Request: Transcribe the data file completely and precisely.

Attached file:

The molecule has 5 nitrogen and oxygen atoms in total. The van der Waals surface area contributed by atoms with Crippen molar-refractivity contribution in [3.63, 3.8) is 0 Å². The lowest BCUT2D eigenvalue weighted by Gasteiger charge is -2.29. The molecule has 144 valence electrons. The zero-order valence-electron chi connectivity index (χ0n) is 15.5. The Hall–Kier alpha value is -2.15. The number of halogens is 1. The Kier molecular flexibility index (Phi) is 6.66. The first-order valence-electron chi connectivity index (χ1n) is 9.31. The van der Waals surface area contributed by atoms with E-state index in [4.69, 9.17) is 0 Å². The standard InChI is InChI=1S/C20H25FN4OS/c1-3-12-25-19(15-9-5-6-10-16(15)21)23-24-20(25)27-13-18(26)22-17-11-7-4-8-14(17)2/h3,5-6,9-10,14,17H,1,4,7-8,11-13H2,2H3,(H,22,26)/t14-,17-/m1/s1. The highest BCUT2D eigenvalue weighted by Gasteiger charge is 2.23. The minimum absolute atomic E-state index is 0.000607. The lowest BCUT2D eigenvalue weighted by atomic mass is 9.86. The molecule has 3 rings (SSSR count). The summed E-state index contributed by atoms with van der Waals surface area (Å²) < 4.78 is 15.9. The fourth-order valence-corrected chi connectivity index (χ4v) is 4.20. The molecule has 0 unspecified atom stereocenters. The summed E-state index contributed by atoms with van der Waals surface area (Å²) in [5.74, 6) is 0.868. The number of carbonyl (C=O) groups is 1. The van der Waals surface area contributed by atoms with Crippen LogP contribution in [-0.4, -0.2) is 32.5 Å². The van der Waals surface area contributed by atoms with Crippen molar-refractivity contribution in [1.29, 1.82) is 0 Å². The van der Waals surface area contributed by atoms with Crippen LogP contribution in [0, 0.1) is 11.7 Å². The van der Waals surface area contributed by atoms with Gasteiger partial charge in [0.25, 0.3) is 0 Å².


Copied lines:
The molecule has 5 nitrogen and oxygen atoms in total. The van der Waals surface area contributed by atoms with Crippen molar-refractivity contribution in [3.63, 3.8) is 0 Å². The lowest BCUT2D eigenvalue weighted by Gasteiger charge is -2.29. The molecule has 144 valence electrons. The zero-order valence-electron chi connectivity index (χ0n) is 15.5. The Hall–Kier alpha value is -2.15. The number of halogens is 1. The Kier molecular flexibility index (Phi) is 6.66. The first-order valence-electron chi connectivity index (χ1n) is 9.31. The van der Waals surface area contributed by atoms with E-state index in [4.69, 9.17) is 0 Å². The standard InChI is InChI=1S/C20H25FN4OS/c1-3-12-25-19(15-9-5-6-10-16(15)21)23-24-20(25)27-13-18(26)22-17-11-7-4-8-14(17)2/h3,5-6,9-10,14,17H,1,4,7-8,11-13H2,2H3,(H,22,26)/t14-,17-/m1/s1. The highest BCUT2D eigenvalue weighted by Gasteiger charge is 2.23. The minimum absolute atomic E-state index is 0.000607. The lowest BCUT2D eigenvalue weighted by atomic mass is 9.86. The molecule has 3 rings (SSSR count). The summed E-state index contributed by atoms with van der Waals surface area (Å²) < 4.78 is 15.9. The fourth-order valence-corrected chi connectivity index (χ4v) is 4.20. The molecule has 0 unspecified atom stereocenters. The summed E-state index contributed by atoms with van der Waals surface area (Å²) in [5.74, 6) is 0.868. The number of carbonyl (C=O) groups is 1. The van der Waals surface area contributed by atoms with Crippen LogP contribution in [-0.4, -0.2) is 32.5 Å². The van der Waals surface area contributed by atoms with Crippen molar-refractivity contribution in [1.29, 1.82) is 0 Å². The van der Waals surface area contributed by atoms with Crippen LogP contribution in [0, 0.1) is 11.7 Å². The van der Waals surface area contributed by atoms with Gasteiger partial charge in [0.25, 0.3) is 0 Å².